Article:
Thanks for watching today.

My name is nils with learn to diy and we'll see you on the next one.

FAQs

Why do I regret getting solar? ›

Some solar panel regrets arise due to the high cost of replacing damaged solar panels, degradation, or the cost of repairing the components. Many new homeowners consider buying a house with leased solar panels as solar panels are the most cost-effective renewable energy source.

What is the biggest problem with solar? ›

Solar Energy: An Overview

The cons are that it only produces energy when the sun is shining, needs a significant amount of land, and that certain solar technologies require rare materials.

What they don t tell you about solar? ›

Along with living in a state with low electricity costs, there are other things to consider regarding solar energy. For instance, you might need to cut down trees that shade and beautify your home, and that can be very expensive. You may not even have the right roof to structurally support solar panels.

What are the worst months for solar? ›

Best performance: May and June
  • The months of April and August generally offer good performance as well.
  • On the other hand, the worst months for photovoltaic production are December and January.

Why are so many people against solar? ›

Many people are against them because they think they take up too much space, they can be an eyesore, and they can impact property values. In addition, solar farms can interfere with farming and other land uses, be a danger to wildlife, and create a lot of heat – both in the daytime and at night.

Are solar companies ripping you off? ›

The answer is no. Installing a solar panel system for your home should be an easy decision to lower your electric bills and reduce your carbon footprint. Tax incentives and Net energy metering make it more affordable than ever for California homeowners to take advantage of the financial benefits of going green.

Is switching to solar worth it? ›

Electricity Bill Savings

Most Californians pay around $116.94 each month for power, so you'll save just over $1,400 annually if you can eliminate your energy bill. The average lifetime savings enjoyed by California solar customers is around $29,734, and that's after the upfront expenses of going solar are recuperated.

What is one bad thing about solar energy? ›

The Top 11 Pros and Cons of Solar Energy
Benefits of Solar EnergyDisadvantages of Solar Energy
Reduces your carbon footprintSolar installations can be expensive
Saves money on your electricity billsDoesn't generate electricity at night
You receive federal assistance for solar panelsDifficult to move once installed
3 more rows

Is solar really the future? ›

The Department of Energy released a report outlining how solar could supply nearly half of the nation's electricity by 2050. Through heavy spending, solar would rise from powering 3% of the nation's electricity in 2020 to 40% by 2035.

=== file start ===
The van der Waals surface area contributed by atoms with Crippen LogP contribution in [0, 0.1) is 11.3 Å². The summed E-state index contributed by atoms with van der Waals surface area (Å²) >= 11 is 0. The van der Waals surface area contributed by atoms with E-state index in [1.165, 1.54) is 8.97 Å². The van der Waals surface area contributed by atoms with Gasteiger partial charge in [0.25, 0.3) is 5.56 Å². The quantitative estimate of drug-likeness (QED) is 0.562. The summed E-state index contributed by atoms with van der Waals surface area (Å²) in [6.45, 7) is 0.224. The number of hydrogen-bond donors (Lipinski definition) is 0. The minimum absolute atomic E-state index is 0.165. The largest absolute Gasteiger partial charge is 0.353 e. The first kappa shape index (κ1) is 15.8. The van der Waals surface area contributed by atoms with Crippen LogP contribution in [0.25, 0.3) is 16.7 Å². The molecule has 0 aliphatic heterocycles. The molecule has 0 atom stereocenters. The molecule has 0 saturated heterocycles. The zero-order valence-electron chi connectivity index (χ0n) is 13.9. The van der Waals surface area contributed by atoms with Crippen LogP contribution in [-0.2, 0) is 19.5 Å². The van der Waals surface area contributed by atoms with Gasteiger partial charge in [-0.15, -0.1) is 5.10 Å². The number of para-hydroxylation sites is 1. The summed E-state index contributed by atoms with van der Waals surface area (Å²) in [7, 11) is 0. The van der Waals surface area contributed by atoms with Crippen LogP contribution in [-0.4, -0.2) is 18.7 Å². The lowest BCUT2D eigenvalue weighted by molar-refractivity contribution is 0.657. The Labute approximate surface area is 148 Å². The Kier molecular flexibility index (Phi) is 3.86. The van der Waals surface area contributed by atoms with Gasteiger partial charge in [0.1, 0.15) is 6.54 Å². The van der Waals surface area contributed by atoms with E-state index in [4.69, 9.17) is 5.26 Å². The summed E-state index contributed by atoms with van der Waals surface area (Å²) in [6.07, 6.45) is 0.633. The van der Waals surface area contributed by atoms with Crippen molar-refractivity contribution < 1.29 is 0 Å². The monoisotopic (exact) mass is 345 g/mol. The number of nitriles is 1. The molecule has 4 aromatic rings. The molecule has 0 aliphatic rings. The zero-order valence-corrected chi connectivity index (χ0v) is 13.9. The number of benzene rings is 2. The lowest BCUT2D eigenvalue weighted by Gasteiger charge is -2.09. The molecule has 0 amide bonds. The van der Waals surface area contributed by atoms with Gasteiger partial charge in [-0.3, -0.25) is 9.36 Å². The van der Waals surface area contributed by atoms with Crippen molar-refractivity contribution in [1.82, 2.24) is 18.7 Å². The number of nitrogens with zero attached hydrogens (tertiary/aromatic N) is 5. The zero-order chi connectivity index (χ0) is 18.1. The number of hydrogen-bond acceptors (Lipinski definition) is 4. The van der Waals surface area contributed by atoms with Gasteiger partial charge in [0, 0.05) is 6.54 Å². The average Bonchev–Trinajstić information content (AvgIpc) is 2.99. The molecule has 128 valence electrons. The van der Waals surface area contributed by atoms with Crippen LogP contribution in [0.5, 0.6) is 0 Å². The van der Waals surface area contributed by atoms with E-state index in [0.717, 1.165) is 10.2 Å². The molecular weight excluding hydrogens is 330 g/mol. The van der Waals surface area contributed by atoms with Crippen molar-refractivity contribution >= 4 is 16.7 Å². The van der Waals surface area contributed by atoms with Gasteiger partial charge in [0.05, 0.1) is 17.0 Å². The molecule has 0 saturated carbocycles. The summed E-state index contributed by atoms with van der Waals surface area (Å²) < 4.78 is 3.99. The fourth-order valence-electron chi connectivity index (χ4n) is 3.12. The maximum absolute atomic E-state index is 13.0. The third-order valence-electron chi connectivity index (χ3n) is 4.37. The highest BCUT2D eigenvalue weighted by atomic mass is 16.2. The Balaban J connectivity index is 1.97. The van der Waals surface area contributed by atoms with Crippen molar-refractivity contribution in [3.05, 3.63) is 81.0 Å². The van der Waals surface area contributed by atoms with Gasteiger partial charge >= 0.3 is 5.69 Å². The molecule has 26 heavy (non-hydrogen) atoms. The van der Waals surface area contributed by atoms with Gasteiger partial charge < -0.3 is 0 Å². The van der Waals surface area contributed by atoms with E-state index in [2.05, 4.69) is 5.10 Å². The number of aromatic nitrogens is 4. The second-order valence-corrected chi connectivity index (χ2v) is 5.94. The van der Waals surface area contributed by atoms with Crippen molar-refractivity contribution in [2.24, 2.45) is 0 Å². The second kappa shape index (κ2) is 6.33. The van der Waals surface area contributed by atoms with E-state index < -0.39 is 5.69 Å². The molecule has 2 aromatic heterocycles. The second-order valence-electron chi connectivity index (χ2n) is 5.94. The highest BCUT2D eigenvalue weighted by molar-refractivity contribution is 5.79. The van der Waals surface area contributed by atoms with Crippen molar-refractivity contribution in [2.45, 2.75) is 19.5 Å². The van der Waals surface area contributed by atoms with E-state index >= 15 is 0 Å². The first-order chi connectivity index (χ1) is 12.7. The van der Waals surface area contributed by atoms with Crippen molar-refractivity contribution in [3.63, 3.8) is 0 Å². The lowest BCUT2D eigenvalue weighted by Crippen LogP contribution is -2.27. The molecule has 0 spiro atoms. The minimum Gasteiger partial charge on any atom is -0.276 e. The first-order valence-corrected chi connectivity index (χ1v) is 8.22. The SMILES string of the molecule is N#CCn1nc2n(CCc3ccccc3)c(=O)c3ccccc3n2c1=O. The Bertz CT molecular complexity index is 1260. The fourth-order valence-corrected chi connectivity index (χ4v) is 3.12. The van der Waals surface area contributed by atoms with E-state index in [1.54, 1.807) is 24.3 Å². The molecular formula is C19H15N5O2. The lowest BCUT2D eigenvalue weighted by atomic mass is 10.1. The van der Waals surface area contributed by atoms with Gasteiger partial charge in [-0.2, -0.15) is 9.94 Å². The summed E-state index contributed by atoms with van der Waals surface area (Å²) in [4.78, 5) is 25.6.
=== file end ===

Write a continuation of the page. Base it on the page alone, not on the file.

Why do people say no to solar panels? ›

If your roof is too small to fit enough panels, you won't see much change in your utility bills. There's too much shade: Consistent shade on your roof, whether from nearby trees or neighboring buildings, is bad news for solar panels, which don't perform well without direct sunlight.

Is there a negative to solar panels? ›

Space Constraints. Solar panels and the associated wiring take up space. Depending on the number of solar panels needed, finding enough space with adequate exposure can be difficult, especially in less-spacious residential areas.

What stops people from going solar? ›

Reason #4: Market and location-based barriers
  • High electricity prices.
  • Favorable net metering policies.
  • Local solar incentives.
Jun 1, 2023

At what temperature do solar panels stop working? ›

Most solar panels perform optimally in the laboratory at the Standard Test Condition (STC) temperature of 77°F. Their efficiency degrades significantly once they reach 149°F. The decline in solar panel performance past 77°F is easy to calculate, allowing you to create projections of their output at summer temperatures.

What year will the Solar System end? ›

It is about the long-term future of the Solar System, which will come to an end in about 100 billion years. Our Solar System is on its way out. Slowly. Over the next several billion years, a series of unfortunate events will take place, spanning from the not-so-great to the truly tragic.

How many years can solar last? ›

The industry standard for most solar panels' lifespans is 25 to 30 years. Most reputable manufacturers offer production warranties for 25 years or more. The average break even point for solar panel energy savings occurs six to 10 years after installation.

Do you actually save money going solar? ›

According to the U.S. Energy Information Administration, the average household uses around 893 kilowatt-hours (kWh) of electricity per month. On average, a residential solar setup can produce between 350 to 850 kWh per month. Therefore, going solar can help you save as much as 95% off your utility bill.

Is it really worth going solar? ›

Electricity Bill Savings

Most Californians pay around $116.94 each month for power, so you'll save just over $1,400 annually if you can eliminate your energy bill. The average lifetime savings enjoyed by California solar customers is around $29,734, and that's after the upfront expenses of going solar are recuperated.